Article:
[0.+1.j, 0.+0.j, 0.+0.j, 0.+0.j, 0.+0.j, 0.+0.j, 0.+0.j, 0.+0.j],
          [0.+0.j, 0.+0.j, 0.+0.j, 0.+1.j, 0.+0.j, 0.+0.j, 0.+0.j, 0.+0.j],
          [0.+0.j, 0.+0.j, 0.+1.j, 0.+0.j, 0.+0.j, 0.+0.j, 0.+0.j, 0.+0.j]],
         input_dims=(2, 2, 2), output_dims=(2, 2, 2))

Linear combinations

Operators may also be combined using standard linear operators for addition, subtraction and scalar multiplication by complex numbers.

[23] :
XX = Operator(Pauli('XX'))
YY = Operator(Pauli('YY'))
ZZ = Operator(Pauli('ZZ'))
 
op = 0.5 * (XX + YY - 3 * ZZ)
op

Output:

Operator([[-1.5+0.j,  0. +0.j,  0. +0.j,  0. +0.j],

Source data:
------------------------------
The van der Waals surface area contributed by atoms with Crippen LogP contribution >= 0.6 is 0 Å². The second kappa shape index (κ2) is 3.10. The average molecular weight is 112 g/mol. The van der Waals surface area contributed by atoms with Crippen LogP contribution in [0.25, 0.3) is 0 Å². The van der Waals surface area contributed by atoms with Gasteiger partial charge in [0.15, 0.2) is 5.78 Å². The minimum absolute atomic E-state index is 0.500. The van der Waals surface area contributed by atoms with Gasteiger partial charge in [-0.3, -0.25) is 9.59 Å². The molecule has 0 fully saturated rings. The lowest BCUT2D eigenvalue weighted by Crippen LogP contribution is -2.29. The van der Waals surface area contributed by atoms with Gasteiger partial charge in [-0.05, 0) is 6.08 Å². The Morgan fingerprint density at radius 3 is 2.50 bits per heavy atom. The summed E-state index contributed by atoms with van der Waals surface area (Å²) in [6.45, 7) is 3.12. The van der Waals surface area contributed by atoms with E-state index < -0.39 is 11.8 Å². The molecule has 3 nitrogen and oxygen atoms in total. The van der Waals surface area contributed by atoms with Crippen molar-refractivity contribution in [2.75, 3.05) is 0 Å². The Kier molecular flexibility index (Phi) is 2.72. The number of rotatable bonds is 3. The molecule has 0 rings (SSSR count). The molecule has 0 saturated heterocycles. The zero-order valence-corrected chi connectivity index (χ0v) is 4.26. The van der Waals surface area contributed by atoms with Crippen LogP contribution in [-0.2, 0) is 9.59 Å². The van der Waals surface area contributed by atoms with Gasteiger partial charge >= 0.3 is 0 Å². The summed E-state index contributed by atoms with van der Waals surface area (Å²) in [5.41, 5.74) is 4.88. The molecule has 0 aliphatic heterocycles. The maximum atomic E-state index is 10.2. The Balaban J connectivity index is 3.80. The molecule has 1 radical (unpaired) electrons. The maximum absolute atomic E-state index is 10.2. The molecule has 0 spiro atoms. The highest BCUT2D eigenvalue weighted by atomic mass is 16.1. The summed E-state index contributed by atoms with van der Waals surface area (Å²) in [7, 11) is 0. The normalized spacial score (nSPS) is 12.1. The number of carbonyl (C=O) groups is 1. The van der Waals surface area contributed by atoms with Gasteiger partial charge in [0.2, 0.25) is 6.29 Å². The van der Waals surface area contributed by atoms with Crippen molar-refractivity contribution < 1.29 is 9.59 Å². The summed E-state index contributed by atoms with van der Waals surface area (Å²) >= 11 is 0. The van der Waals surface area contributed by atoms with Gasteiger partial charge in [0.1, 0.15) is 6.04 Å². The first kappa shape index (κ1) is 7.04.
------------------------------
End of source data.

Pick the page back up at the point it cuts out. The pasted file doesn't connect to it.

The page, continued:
[ 0. +0.j,  1.5+0.j,  1. +0.j,  0. +0.j],
          [ 0. +0.j,  1. +0.j,  1.5+0.j,  0. +0.j],
          [ 0. +0.j,  0. +0.j,  0. +0.j, -1.5+0.j]],
         input_dims=(2, 2), output_dims=(2, 2))

An important point is that while tensor, expand and compose will preserve the unitarity of unitary operators, linear combinations will not; hence, adding two unitary operators will, in general, result in a non-unitary operator:

[24] :
op.is_unitary()

Output:

False

Implicit Conversion to Operators

Note that for all the following methods, if the second object is not already an Operator object, it will be implicitly converted into one by the method. This means that matrices can be passed in directly without being explicitly converted to an Operator first. If the conversion is not possible, an exception will be raised.

[25] :
# Compose with a matrix passed as a list